• When running and walking, generally a wearer's foot makes initial contact with the ground surface on the lateral portion of the heel area. At initial contact, runners typically strike the ground at a force of 2.5 times their body weight, which may be repeated at a rate of 180 times per minute (90 times per minute for each foot). Footwear is thus often designed such that its sole has a desired firmness and/or resiliency to provide for a desired impact cushioning.
  • BRIEF SUMMARY
  • Modern footwear is a combination of elements, which can cooperatively interact to reduce weight, while increasing comfort, cushioning, stability and durability. However, these goals are sometimes in conflict with each other, and as a result, in an effort to achieve one of these objectives, a deleterious effect on one or more other goals can occur.
  • The cushioning in most athletic shoes can be supplied through a foam midsole that may provide ample cushioning when new, but can have a tendency to lose some of its cushioning ability over time due to failure of the structured materials by the application of repeated shear and vertical forces. One trend in the footwear industry is towards thickening the midsoles of athletic shoes to enhance the cushioning effect of the sole. An added thickness of foam, however, can cause the sole to have an undesired stiffness in bending or other undesirable characteristics. The footwear described herein can provide a number of advantageous features that can be utilized alone or in combination. For example, by providing improved cushioning, stability, and/or elastic spring arrangements within the footwear, the footwear can be tailored to the forces to which that portion of the shoe is subjected while meeting the demands of shock absorption, comfort and stability.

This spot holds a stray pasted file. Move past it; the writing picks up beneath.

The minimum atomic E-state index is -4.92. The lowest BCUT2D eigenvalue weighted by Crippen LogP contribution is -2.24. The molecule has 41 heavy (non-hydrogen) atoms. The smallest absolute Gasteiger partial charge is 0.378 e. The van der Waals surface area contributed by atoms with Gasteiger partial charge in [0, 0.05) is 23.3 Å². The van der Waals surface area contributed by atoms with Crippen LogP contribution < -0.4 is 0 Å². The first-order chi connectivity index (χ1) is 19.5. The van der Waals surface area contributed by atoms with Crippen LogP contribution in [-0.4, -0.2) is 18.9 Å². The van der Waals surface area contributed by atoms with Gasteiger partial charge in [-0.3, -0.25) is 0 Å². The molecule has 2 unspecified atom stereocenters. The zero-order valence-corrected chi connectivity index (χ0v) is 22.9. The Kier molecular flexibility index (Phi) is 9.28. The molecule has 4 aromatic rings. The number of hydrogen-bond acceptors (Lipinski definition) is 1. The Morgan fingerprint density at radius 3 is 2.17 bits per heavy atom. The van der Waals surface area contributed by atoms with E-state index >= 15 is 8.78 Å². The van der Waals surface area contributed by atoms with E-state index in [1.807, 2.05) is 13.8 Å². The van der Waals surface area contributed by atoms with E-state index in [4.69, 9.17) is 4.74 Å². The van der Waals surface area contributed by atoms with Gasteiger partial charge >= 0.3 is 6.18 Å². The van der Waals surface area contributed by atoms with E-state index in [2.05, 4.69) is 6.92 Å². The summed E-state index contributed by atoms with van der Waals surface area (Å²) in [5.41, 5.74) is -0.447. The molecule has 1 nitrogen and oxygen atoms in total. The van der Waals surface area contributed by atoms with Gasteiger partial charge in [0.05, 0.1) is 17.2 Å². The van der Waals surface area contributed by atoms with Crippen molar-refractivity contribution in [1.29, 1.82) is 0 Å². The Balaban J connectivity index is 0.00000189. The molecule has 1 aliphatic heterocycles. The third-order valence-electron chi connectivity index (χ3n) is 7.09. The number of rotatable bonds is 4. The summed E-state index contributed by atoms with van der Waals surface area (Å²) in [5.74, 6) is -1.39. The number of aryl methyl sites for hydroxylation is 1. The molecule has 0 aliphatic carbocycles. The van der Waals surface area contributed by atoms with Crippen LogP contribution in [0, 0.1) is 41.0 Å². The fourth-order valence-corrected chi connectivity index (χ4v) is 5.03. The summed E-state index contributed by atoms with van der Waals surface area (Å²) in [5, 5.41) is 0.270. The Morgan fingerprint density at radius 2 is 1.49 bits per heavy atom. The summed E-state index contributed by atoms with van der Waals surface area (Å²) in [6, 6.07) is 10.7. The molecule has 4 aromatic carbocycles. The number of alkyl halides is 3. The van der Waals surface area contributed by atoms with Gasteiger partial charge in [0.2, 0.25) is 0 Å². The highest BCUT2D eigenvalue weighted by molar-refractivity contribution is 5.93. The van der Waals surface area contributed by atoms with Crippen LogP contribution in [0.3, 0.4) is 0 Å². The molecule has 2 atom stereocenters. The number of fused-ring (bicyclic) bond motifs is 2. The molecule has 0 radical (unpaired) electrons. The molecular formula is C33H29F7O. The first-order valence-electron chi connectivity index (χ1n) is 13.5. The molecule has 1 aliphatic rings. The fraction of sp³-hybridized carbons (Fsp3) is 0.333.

• In some embodiments, a shank for an article of footwear can include a substantially planar base portion extending within a first plane in the longitudinal and lateral directions, a substantially planar ramp portion designed to absorb footwear loads in a vertical direction, the ramp portion extending, in an uncompressed state, within a second plane that is oblique to the first plane. The base portion and the ramp portion can be arranged such that they do not overlap in the vertical direction. In some embodiments, footwear can include an upper designed to receive an upper portion of a user's foot, an outsole coupled to the upper and designed to engage with a ground surface, and a shank.
  • In some embodiments, a sole assembly for an article of footwear can include an outsole designed to engage with a ground surface and a midsole designed to receive a bottom portion of a wearer's foot. The outsole can be divided into a first portion located at a forefoot portion of the sole assembly and a second portion located at an arch portion of the sole assembly, the first portion being affixed to the midsole and the second portion being detached from the midsole. The second portion can be designed to contact the midsole in a compressed state due to an absorbed footwear load and is designed to form a gap between the second portion and the midsole when the absorbed footwear load is removed.
  • In some embodiments, a method of manufacturing an article of footwear can include positioning a shank designed to absorb footwear loads on top of an outsole designed to engage with a ground surface, positioning a midsole designed to receive a lower portion of a bottom portion of a user's foot on top of the shank and outsole, and securing the midsole to the outsole such that the shank is secured between the midsole and the outsole to form a sole assembly.
  • As should be apparent, the footwear described herein can provide a number of advantageous features and benefits. It is to be understood that in practicing the invention, an embodiment can be constructed to include one or more features or benefits of embodiments disclosed herein, but not others. Accordingly, it is to be understood that any illustrated embodiments are provided as examples and should not be construed as limiting, particularly since embodiments can be formed to practice the invention that do not include each of the features of the disclosed embodiments.
  • BRIEF DESCRIPTION OF THE DRAWINGS
  • The invention will be better understood from reading the description which follows and from examining the accompanying figures. These are provided solely as non-limiting examples of the invention.